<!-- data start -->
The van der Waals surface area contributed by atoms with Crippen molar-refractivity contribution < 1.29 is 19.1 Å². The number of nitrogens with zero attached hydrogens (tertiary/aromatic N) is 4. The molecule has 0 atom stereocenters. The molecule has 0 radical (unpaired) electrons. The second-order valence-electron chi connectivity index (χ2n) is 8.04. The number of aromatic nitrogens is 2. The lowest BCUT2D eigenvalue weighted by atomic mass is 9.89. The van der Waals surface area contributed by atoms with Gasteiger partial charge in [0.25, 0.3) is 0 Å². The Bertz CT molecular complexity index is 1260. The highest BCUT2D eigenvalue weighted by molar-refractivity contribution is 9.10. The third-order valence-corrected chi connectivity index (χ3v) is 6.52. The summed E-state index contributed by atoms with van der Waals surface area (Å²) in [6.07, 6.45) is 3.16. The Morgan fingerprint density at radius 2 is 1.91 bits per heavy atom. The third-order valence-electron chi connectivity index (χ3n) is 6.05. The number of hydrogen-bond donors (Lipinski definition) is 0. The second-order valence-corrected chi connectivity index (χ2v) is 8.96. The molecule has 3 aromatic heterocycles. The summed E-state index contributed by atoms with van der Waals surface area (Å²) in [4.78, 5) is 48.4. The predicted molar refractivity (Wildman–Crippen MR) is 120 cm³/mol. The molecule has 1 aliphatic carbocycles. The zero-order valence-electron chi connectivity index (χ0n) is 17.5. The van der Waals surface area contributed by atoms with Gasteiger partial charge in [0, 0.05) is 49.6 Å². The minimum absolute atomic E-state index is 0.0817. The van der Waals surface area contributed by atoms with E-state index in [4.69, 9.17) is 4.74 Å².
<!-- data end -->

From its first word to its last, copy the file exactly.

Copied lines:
The van der Waals surface area contributed by atoms with Crippen molar-refractivity contribution < 1.29 is 19.1 Å². The number of nitrogens with zero attached hydrogens (tertiary/aromatic N) is 4. The molecule has 0 atom stereocenters. The molecule has 0 radical (unpaired) electrons. The second-order valence-electron chi connectivity index (χ2n) is 8.04. The number of aromatic nitrogens is 2. The lowest BCUT2D eigenvalue weighted by atomic mass is 9.89. The van der Waals surface area contributed by atoms with Gasteiger partial charge in [0.25, 0.3) is 0 Å². The Bertz CT molecular complexity index is 1260. The highest BCUT2D eigenvalue weighted by molar-refractivity contribution is 9.10. The third-order valence-corrected chi connectivity index (χ3v) is 6.52. The summed E-state index contributed by atoms with van der Waals surface area (Å²) in [6.07, 6.45) is 3.16. The Morgan fingerprint density at radius 2 is 1.91 bits per heavy atom. The third-order valence-electron chi connectivity index (χ3n) is 6.05. The number of hydrogen-bond donors (Lipinski definition) is 0. The second-order valence-corrected chi connectivity index (χ2v) is 8.96. The molecule has 3 aromatic heterocycles. The summed E-state index contributed by atoms with van der Waals surface area (Å²) in [4.78, 5) is 48.4. The predicted molar refractivity (Wildman–Crippen MR) is 120 cm³/mol. The molecule has 1 aliphatic carbocycles. The zero-order valence-electron chi connectivity index (χ0n) is 17.5. The van der Waals surface area contributed by atoms with Gasteiger partial charge in [0, 0.05) is 49.6 Å². The minimum absolute atomic E-state index is 0.0817. The van der Waals surface area contributed by atoms with E-state index in [4.69, 9.17) is 4.74 Å².